The Otago Natural History Trust has consulted widely in considering
whether to continue with plans for the Orokonui Ecosanctuary visitor
centre at the top of the Orokonui valley or to take up the generous
offer of a site at the bottom of the valley. After careful
consideration of the pros and cons of each site, the Trust has decided
to continue with plans for the top site.
The visitor centre location must:
• Have good potential to attract visitors
• Provide quality visitor experiences for a range of market segments
• Enable both visitors and the ecosystem to be managed effectively
• Minimise the costs of establishment
• Maximise the potential for income so the sanctuary is self-sustaining
The top site is on a road that is likely to become part of the
Southern Scenic Route, with relatively slow-moving traffic that will
be able to see the visitor centre and stop to investigate. The bottom
site is invisible from any major roads, and to approach it from SH1 or
Mt. Cargill Road would require a deliberate decision based on prior
knowledge of the visitor centre's existence.
The top site enables visitors to approach from Port Chalmers, Waitati,
the Old North Road/Mt. Cargill Road, Donald's Hill Road, and SH 1,
none of which requires a return on the same route. All provide
commanding views and an overall impression of naturalness that are not
available on the approach by a lengthy cul-de-sac from Waitati to the
The top site has panoramic views of much of eastern Otago, as well as
over much of the sanctuary. Although relatively windy and fog-prone,
it demonstrates the conditions that allow the establishment of the
cloud forest for which coastal Otago's higher hills are renowned. The
bottom site is much more sheltered from the prevailing winds and is
less prone to fog, but little of the sanctuary or its surrounding
landscape is visible.
People will visit the sanctuary to see native vegetation and wildlife.
The top site is partly in native kanuka and broadleaved forest, with
the balance in low scrubby exotic vegetation that is progressively
being replaced by a variety of natural landscapes, including
grasslands, rocky outcrops, wetlands, low shrublands, and cloud
forest. These will offer an interesting diversity in both habitat and
wildlife; for example grasslands for takahe and weka, rock outcrops
for lizards, and wetlands for water birds. The bottom site, in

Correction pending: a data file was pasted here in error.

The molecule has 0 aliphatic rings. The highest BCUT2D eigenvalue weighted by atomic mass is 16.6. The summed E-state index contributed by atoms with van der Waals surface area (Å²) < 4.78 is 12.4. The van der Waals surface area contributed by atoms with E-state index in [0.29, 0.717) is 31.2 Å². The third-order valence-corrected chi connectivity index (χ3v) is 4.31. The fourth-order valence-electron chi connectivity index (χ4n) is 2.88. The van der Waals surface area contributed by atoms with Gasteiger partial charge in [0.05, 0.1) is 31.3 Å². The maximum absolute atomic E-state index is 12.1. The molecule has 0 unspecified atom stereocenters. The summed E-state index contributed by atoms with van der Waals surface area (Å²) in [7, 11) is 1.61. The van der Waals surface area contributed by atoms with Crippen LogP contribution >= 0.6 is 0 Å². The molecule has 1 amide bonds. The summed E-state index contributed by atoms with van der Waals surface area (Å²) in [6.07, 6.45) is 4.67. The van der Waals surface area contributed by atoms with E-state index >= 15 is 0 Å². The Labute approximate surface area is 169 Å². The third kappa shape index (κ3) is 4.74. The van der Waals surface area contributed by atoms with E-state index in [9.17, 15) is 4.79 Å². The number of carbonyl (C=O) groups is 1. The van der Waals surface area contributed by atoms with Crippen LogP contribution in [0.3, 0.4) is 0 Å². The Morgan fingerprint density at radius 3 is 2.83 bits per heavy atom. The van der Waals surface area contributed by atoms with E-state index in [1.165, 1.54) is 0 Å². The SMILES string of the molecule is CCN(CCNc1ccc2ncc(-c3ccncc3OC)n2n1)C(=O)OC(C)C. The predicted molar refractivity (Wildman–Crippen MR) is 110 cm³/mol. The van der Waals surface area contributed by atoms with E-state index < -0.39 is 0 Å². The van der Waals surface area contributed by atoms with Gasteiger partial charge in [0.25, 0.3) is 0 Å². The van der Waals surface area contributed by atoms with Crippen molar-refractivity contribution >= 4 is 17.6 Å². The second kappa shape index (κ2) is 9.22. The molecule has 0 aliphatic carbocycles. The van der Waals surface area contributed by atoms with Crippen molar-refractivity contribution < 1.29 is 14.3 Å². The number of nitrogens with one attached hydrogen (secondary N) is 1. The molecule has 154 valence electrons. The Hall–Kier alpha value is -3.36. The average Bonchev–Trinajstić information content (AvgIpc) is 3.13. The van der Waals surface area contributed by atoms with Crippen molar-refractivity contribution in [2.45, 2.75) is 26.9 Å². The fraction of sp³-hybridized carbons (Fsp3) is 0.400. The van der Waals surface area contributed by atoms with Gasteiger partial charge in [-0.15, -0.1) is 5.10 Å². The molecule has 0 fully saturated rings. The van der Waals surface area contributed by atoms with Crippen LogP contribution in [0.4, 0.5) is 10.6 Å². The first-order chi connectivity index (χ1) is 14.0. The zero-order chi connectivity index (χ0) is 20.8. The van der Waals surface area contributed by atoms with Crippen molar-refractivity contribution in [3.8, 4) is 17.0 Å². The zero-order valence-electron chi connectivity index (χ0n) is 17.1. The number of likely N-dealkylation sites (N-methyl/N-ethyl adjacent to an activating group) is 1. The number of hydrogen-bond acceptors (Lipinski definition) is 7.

contrast, is of low naturalness, being surrounded by pasture and tall
eucalyptus forest. It offers little potential (at least in the
foreseeable future) for the establishment of native vegetation, and
access to native vegetation is constrained by distance and topography.
The top site has terrain suitable for many easily-graded walks of
short (1/2 to 1 hour) duration that the majority of visitors will
require. These will give access to a wide variety of native vegetation
and habitat types and the wildlife that these support. The bottom site
requires visitors to enter the sanctuary through tall eucalyptus
forest, and the only easy walk is to a very tall Australian tree.
Because only steep slopes are visible from the bottom site, visitors
would gain the impression that to explore the sanctuary requires a
degree of stamina that many would find daunting. There is limited
potential for the easy walks in native vegetation that would be
expected and required by the majority of visitors.
Construction of the 350 m access road to the top site would cost about
1/3 of that of the 1 km road to the bottom site; a difference costed
at about $380,000.
The visitor centre and its physical infrastructure are designed to be
environment-friendly, with the deliberate intention of showcasing
sustainable, efficient and cost-effective alternative ways of
designing and using buildings. The lack of a pre-existing water supply
and waste treatment facilities at the top site presents an opportunity
to use the latest low environmental impact technology, rather than the
1960s technology of the facilities that are established at the bottom
The Trust has recently been informed that the Dunedin City Council
will look favourably on the proposal to include much of the Mihiwaka
water reserve in the sanctuary, either as a separate fenced area or
linked by an underpass under Blueskin Road. If this happens, then the
top visitor centre site will be more or less central in the enlarged
sanctuary, with obvious benefits for management of both ecology and
Waitati people have expressed a clear preference for the top site at
public meetings over the last few years, and that was an important
factor in the Trust's choice of site. Although the recent public
meeting at Waitati showed that many people now support the bottom
site, there are still many opposed to it, especially those who would
be more or less directly affected. In contrast, the top site is
completely supported by neighbouring residents.
Ralph Allen, Otago Natural History Trust
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